Monday, June 16, 2008

death is a vacancy.

Death never loses its efficacy, I guess unless you are devoid of emotion. It kind of grabs you from behind, always when you’re unprepared; I guess you never can be any other way.

I saw a dead crow on my way to work today. I was still revving from my cheap, early morning caffeinated thrill; and of course, hot to cold is a terrible way to transition. The bird was motionless, lying on its side. It took me about half a minute of examining to understand. It was possibly still alive, but clearly in a moribund state. It was quite possibly dead, though.

This is not the first time I’ve seen a dead animal, or seen “death” for that matter. I saw a dead raccoon once–roadkill–that had elicited a punch in the stomach, vomit-inducing feeling. Then there was my deceased grandfather, whose open casket I couldn’t process as death, but a departure to a new home. Or vacation, a long, nondescript one. Despite all the stories and two or three dead/decaying birds later, this one still hurts. But maybe I never want it to not hurt. Because that would mean that in some ways, I’m dying too.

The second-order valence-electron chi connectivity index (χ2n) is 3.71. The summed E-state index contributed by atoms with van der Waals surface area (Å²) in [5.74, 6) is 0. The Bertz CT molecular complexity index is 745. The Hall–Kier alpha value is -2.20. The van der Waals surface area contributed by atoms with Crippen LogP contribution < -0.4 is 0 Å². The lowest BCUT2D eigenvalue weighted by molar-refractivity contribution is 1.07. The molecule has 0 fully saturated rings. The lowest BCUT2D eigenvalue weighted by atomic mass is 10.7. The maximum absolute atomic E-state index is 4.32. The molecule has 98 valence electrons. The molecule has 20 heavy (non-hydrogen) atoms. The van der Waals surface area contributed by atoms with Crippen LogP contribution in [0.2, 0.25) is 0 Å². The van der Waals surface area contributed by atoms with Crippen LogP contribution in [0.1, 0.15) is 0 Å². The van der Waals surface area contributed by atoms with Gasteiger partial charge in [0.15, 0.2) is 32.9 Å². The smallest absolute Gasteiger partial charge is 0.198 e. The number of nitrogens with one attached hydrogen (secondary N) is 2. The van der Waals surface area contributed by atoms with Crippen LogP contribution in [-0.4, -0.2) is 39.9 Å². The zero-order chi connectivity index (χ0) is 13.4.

In the minute following my sighting, a rainbow of emotions flooded me. There was genuine sadness, curiosity (is that a feeling?), concern (is someone going to clean this up?), and more sadness (what the fuck happened?). Birds are endothermic; maybe I should check if it’s still alive? Then I shuddered. My mind went to a dark place and suddenly the wounded leg, the severed beak, and the grotesque deformities sprang out to remind me that death is jarring at any and every degree.

The night of my birthday last year, I was driving up La Cienega around 1 am and saw a man who’d just been hit by a car lying dead on the street–feet bare, face forward. Seeing this bird was no different. It should be different right?

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